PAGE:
While drivers and diesel mechanics are the most immediate need, the Tuesday event is geared toward any position in transportation, like the planning, management and distribution processes. Those jobs can include warehouse workers, dispatchers and office managers.
The event isn't just for people new to transportation, but also for students who are choosing a career and for workers looking to re-enter the field and move up.
“We want people to see there's room for them to move up in the industry,” Christensen said. “With their knowledge, they can do a lot to help the industry.”
In 2010, the transportation and warehousing industry employed 49,578 in the state, according to projections by the Nebraska Department of Labor, and the department projects it will grow 17.6 percent by 2020. That puts it behind only three other categories: mining (18 percent), construction (22.5 percent) and administration/waste management services (18.8 percent).
Each transportation and warehousing subcategory shows strong growth the next 10 years: air transportation at 13.7 percent, rail transportation at 15.5 percent and truck transportation at 21.6 percent. The support activities for transportation subcategory, which is generally logistics, is projected to grow 16.8 percent.
Truck driving in particular has been designated as a “hot job” by the state because there are more openings than applicants, Christensen said.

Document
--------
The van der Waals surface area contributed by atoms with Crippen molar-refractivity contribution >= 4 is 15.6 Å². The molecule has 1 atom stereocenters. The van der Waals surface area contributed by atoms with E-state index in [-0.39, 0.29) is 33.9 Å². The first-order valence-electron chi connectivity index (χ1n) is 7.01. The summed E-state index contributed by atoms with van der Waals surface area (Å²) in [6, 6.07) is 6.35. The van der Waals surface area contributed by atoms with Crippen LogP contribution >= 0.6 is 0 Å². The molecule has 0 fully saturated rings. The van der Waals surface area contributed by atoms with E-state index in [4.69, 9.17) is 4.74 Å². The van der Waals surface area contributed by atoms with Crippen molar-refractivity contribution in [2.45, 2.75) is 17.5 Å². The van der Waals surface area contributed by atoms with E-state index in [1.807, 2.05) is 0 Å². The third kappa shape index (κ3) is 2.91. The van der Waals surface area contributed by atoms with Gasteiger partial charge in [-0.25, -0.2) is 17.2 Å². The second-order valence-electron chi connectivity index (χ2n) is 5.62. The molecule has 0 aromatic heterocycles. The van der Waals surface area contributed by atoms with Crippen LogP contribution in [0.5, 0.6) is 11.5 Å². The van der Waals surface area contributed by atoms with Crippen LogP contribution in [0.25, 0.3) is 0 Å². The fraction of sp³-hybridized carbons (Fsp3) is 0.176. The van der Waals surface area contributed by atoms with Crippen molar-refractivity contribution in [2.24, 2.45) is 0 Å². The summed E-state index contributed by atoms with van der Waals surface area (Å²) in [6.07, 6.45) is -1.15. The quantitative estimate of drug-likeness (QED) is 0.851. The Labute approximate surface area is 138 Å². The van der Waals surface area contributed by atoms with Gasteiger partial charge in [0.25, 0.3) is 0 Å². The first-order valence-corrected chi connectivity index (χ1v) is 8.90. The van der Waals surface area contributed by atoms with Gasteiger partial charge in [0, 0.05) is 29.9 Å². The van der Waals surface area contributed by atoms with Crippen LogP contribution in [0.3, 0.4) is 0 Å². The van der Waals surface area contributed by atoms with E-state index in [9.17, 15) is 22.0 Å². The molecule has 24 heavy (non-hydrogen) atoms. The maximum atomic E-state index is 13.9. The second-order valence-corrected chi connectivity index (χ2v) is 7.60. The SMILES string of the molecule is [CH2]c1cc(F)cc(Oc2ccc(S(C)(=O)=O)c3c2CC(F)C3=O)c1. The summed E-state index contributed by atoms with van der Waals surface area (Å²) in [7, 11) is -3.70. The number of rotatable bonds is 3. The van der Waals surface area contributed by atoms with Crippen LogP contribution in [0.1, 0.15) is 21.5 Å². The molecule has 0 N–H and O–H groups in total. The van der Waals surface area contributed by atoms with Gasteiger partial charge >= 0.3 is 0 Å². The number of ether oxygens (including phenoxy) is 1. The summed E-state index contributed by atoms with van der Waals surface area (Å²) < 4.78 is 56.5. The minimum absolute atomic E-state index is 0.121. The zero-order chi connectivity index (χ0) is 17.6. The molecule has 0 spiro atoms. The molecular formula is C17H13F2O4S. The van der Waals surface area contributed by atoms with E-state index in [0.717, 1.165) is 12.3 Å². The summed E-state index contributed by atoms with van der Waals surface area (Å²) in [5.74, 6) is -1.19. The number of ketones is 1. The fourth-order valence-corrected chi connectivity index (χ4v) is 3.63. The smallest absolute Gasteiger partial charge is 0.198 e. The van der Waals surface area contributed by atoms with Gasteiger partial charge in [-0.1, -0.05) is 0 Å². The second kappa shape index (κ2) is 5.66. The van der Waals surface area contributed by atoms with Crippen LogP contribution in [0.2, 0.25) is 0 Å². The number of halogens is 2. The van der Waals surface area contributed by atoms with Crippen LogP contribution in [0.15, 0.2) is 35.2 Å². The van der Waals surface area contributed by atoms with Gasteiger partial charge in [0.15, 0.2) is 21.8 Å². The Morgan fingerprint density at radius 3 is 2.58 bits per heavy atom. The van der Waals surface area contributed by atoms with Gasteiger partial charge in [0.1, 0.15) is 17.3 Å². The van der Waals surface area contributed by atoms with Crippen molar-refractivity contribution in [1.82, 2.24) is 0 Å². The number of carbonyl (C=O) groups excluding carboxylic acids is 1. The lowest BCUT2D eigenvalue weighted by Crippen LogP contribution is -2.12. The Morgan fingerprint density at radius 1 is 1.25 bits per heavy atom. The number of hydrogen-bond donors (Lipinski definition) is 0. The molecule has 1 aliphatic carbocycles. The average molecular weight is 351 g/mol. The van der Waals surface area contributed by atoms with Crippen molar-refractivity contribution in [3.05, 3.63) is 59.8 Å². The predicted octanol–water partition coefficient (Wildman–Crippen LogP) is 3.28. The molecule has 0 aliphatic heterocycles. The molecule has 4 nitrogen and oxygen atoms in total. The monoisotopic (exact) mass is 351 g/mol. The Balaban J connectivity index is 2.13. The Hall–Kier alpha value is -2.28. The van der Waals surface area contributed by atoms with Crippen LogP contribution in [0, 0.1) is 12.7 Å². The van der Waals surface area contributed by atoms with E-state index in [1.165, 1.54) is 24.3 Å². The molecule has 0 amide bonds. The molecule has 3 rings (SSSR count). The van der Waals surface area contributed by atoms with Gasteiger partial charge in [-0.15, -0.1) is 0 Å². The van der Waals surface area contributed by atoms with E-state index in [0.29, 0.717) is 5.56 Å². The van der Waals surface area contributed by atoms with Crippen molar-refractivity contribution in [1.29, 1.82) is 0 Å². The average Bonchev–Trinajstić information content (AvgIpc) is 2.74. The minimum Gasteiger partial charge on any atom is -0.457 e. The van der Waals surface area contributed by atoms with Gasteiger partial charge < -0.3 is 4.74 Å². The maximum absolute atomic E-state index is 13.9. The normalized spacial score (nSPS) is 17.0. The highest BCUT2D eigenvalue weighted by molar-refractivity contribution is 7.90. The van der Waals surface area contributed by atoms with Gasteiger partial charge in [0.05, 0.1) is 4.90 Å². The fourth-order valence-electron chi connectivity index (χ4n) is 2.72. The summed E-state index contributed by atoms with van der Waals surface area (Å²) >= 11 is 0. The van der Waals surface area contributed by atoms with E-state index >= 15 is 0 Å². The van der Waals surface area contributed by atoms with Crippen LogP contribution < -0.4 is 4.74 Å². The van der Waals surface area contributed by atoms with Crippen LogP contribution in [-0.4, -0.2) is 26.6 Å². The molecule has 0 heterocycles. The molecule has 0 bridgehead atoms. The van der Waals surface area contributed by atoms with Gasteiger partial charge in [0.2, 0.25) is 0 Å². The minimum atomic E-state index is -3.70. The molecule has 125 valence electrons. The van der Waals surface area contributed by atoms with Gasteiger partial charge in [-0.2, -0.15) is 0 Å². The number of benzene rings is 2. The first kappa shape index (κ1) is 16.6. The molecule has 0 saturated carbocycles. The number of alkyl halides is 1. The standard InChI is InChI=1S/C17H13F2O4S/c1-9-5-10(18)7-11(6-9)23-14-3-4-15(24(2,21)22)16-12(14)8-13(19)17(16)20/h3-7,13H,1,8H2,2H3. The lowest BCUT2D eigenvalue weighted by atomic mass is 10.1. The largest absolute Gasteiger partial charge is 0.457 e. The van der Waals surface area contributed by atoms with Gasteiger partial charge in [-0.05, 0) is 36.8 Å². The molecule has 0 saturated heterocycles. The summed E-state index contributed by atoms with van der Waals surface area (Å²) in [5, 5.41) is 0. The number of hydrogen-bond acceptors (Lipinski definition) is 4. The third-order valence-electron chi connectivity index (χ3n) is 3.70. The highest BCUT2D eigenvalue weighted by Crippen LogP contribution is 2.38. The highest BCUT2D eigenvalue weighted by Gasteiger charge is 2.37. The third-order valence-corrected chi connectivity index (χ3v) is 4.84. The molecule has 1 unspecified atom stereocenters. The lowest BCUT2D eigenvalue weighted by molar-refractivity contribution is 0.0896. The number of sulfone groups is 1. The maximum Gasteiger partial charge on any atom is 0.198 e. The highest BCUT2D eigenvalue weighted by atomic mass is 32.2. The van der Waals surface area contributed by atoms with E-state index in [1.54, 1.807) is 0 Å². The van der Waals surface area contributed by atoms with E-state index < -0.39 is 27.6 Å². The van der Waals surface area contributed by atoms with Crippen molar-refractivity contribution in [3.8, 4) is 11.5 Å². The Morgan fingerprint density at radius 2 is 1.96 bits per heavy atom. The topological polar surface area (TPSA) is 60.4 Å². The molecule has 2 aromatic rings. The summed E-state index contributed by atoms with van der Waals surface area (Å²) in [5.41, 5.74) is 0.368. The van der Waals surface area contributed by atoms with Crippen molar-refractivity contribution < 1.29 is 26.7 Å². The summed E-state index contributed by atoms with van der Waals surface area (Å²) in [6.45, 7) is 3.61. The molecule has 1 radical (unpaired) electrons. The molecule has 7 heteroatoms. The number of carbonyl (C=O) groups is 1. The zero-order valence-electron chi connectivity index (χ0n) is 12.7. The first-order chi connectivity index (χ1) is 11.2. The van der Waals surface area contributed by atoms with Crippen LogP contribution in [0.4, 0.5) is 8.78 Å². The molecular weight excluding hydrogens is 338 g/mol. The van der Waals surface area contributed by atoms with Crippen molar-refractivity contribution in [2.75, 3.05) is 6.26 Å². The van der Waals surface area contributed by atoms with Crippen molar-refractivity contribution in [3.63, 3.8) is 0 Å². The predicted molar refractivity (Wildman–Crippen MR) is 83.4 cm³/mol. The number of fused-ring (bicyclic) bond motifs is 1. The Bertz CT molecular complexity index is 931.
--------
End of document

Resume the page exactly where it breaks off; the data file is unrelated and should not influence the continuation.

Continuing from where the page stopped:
The driver shortage remains a challenge for Sarpy-based Werner Enterprises, one of the largest trucking firms in the nation. In its fourth quarter of 2012 earnings report, Werner pointed to driver pay increases by competitors, fewer and increased competition for truck driving school graduates and an improved housing construction market as factors.
Werner's executive vice president-driver resources, Bob Synowicki, said it's difficult to quantify the number of people transportation has lost to construction, but the company has noticed the trend increase the past several months.
That's despite its truck-driving pay — starting at about $40,000 annually and reaching more than $60,000 annually.
The draw of construction jobs, Synowicki said, is that they allow for workers to get home every night.
He said Werner's driver retention rates improved some during the fourth quarter, noting that about 70 percent of its driving jobs are shorter-haul, regional fleet operations that allow drivers to get home weekly or sooner.
Johnson said there have been pushes by companies to ensure workers are getting home regularly and partnerships by community colleges and the Nebraska Departments of Education, Economic Development and Labor to help steer applicants toward the industry.
But he thinks it'll take more than that for workers to realize the opportunities.
“The big national problem is kind of a systemic result, maybe because of an emphasis on (higher) education over the last 20 years,” he said. “What we're seeing in the economy is that it's going to take some time to change people's minds — not only the workers, but the young workers, parents and high school counselors.”
The positive side is that the expos seem to help. Last year, Johnson said, similar expos specifically for truck drivers and diesel mechanics drew big turnouts, and companies, the underemployed and unemployed made connections.
“We hope that people will enter by choice, not chance,” he said.